Tracy Hitchings (lead vocals)
Quasar’s second studio album – and first with a female singer – can be credited (or blamed, if you prefer) for introducing Tracy Hitchings to the world. It’s an odd set, packed with contradictions: the thin, low-budget arrangements sound like they’re based around synthesisers and a drum machine, but there are no synths (instead the parts are played on a MIDI guitar) and a live drummer is credited. Some strange and unexpected tempo changes heighten the oddness quotient, but this would still be just about tolerable if not for Hitchings – like Susan Robinson, she sometimes recalls Toyah Willcox but she has also has one foot in the musical theatre camp, and her singing is often so arch as to be downright obnoxious. GRADE: E+.

Quasar (UK): Live 1984-1990 (Q-Records QUA-L1, 2010, recorded 1984-1990)
Progressive
Tracy Hitchings (joint lead vocals), Susan Robinson (joint lead vocals)
The problem here isn’t the material, which works better on stage than in the studio, or even Tracy Hitchings, who fronts the five songs recorded in 1990. The problem is the sound quality, which is barely better than a bootleg on the two songs from 1984 (which may or may not be taken from the earlier cassette) and three from 1986 fronted by Susan Robinson. Come to that, the sound quality is pretty variable on the Hitchings numbers too, so this more an official bootleg than a high quality historical document. GRADE: C–.
Quasar (UK): Live At The Noorderligt (Q-Records, download, 2017, recorded 1990)
Progressive
Tracy Hitchings (lead vocals)
Given the fairly low audio quality of previous Quasar live releases and the presence of Tracy Hitchings throughout, I didn’t have high hopes for this. However, the sound quality isn’t too bad, Hitchings is less arch on stage than in the studio (though she does get a bit carried away on ‘As You Fall Asleep’) and the material from The Loreli works better live, so this is a pretty decent document of Quasar in its Hitchings incarnation. GRADE: C+.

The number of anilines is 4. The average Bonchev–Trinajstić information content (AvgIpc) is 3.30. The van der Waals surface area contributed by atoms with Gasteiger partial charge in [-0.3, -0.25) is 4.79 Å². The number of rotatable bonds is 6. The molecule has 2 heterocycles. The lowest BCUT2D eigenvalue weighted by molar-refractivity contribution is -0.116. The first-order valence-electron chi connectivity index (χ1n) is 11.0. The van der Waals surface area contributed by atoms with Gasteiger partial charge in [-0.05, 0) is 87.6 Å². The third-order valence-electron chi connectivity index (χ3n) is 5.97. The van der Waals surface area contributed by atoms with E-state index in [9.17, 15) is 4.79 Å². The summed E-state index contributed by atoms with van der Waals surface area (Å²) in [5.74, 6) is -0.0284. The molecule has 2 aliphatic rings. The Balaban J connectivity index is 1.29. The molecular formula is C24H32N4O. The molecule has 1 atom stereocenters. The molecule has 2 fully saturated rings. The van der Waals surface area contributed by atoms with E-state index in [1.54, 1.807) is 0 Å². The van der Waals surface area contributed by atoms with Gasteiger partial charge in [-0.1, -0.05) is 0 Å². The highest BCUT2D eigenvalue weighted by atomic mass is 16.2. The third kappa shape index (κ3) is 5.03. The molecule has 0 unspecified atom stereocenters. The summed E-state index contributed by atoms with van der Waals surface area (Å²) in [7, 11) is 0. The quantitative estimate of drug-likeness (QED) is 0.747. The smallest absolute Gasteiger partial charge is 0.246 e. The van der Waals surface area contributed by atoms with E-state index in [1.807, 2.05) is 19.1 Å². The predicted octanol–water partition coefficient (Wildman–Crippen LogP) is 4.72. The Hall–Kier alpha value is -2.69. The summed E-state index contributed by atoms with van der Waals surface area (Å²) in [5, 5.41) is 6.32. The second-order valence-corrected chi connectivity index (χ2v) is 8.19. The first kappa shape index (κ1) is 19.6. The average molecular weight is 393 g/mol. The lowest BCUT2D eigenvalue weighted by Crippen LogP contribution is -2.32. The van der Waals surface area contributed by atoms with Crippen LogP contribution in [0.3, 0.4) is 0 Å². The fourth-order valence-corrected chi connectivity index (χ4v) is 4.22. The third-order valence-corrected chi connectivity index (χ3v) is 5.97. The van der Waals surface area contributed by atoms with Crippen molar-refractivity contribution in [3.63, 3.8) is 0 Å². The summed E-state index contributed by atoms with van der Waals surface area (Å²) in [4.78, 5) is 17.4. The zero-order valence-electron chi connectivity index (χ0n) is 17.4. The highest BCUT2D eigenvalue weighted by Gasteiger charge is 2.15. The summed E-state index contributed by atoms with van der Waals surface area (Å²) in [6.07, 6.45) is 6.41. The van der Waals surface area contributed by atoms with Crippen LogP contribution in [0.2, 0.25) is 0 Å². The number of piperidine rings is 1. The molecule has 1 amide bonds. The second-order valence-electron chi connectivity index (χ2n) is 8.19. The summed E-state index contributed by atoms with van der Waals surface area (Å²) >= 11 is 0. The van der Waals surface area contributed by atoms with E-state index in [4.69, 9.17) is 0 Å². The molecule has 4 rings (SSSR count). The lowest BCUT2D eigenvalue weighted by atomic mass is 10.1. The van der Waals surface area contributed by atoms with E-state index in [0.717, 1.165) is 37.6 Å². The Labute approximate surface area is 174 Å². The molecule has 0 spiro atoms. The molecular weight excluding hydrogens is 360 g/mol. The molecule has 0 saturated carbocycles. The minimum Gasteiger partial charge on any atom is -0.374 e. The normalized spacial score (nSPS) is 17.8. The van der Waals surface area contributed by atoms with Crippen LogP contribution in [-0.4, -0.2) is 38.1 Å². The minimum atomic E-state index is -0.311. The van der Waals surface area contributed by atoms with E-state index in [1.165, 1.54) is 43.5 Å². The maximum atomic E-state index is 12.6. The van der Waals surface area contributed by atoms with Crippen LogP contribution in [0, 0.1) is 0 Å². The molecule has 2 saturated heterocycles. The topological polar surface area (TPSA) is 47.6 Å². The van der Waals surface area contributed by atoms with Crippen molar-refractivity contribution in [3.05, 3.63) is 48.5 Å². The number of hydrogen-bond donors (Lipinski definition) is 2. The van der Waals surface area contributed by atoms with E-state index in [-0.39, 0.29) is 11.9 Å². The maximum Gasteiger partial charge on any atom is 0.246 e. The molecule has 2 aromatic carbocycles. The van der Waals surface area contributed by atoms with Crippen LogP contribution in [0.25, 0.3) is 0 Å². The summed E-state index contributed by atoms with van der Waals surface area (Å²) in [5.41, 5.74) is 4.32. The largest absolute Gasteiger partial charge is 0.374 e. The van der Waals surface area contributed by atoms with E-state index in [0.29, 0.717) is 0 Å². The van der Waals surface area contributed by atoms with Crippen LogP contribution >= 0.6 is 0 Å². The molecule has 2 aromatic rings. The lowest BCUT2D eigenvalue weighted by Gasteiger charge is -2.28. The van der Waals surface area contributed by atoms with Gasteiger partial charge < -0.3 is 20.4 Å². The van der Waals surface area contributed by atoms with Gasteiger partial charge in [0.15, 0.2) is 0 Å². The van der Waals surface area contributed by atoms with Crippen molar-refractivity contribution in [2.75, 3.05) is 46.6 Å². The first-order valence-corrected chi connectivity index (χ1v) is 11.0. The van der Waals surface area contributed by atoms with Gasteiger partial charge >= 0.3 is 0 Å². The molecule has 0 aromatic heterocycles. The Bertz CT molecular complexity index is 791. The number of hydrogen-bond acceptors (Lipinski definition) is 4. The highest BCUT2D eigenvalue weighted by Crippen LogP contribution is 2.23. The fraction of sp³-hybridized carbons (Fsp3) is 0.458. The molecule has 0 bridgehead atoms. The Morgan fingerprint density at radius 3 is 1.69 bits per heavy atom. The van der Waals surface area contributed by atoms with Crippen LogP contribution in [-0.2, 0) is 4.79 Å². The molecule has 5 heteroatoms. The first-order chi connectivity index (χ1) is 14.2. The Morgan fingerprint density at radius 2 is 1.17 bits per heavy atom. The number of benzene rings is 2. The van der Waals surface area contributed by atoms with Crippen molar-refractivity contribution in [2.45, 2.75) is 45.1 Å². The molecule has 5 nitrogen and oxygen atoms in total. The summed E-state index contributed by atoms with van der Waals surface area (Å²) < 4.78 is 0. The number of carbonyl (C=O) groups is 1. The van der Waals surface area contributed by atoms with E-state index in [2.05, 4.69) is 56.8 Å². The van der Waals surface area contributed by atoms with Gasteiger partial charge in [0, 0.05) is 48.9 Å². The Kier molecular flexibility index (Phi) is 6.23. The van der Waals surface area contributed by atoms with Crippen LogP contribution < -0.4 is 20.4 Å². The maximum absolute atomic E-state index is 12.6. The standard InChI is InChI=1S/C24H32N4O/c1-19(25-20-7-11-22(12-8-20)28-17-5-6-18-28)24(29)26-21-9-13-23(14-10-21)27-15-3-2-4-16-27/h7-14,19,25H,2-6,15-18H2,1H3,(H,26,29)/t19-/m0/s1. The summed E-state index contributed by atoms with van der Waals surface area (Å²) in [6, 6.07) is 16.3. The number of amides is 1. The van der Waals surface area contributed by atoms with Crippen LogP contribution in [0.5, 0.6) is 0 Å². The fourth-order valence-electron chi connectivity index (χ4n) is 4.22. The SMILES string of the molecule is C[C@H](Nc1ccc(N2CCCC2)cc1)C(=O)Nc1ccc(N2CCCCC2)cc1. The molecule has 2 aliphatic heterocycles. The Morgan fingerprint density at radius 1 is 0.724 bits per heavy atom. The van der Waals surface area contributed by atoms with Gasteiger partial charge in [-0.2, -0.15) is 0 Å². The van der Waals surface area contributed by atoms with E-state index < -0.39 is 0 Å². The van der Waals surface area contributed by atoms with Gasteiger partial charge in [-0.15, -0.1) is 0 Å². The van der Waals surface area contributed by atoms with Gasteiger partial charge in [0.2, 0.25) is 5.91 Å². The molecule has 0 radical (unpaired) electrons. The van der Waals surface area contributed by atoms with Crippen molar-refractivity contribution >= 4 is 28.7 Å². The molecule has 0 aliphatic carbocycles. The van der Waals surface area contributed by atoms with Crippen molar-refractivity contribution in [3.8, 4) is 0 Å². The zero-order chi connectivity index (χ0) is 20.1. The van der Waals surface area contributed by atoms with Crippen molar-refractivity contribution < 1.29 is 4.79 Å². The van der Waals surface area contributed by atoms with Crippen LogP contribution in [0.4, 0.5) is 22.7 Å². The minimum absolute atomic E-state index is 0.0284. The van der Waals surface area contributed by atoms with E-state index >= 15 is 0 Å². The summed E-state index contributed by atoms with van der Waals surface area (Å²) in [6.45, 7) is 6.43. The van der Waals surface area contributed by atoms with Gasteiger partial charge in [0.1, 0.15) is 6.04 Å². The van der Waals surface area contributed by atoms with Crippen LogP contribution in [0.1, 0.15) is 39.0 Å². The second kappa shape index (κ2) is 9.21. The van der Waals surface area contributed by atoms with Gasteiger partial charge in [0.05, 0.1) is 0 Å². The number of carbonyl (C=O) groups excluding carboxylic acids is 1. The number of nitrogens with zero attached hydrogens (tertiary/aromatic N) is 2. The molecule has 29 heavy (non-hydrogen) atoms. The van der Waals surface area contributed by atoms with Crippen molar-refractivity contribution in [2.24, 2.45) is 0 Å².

Quasar (UK): Live 2011 (Q-Records QUA-12, CDR, 2011)
Progressive
Keren Gaiser (principal vocals, keyboards)
This is the Quasar live album to get: the sound quality is decent, the performances are lively and Keren Gaiser is a significant step up from Susan Robinson or Tracy Hitchings. That said, Quasar’s synth-driven neoprogressive sound doesn’t embody a huge amount of musical ambition, and their eighties roots remain clear, but for anyone who likes neoprog this is definitely worth a listen. GRADE: C+.

Quasar (UK): Memories Of Times Yet To Be (Q-Records, download, 2016)
Progressive
Keren Gaiser (lead vocals)
This studio album – Quasar’s first since 1989 – is by some margin the best thing they’ve ever done. With five tracks, four of them around the 10-minute mark, it’s simultaneously quite intense and yet relaxed, with a very understated mood and a complete lack of the theatricality that marred them during the Tracy Hitchings period. That said, the sound quality is a touch murky and this is firmly rooted in neoprogressive, so don’t expect instrumental pyrotechnics, but this is still a significant step forward from anything they’ve done before. GRADE: C+.

Quasar (UK): Fire In The Sky (Q-Records PRO-QUA1X, CDR, 2021, recorded 1980)
Progressive
Susan Robinson (lead vocals)
Quasar’s debut album, recorded in 1980 and released in 1982, originally featured male vocals; however, this modern remix substitutes vocals by Susan Robinson, who was their singer slightly later in the eighties. The LP is far superior to their other eighties release The Loreli, offering some pleasant (if lo-fi) symphonic rock with nice melodies and a strong conceptual feel. Alternatively, its superiority could arguably be summed up in just three words: no Tracy Hitchings. GRADE: C+.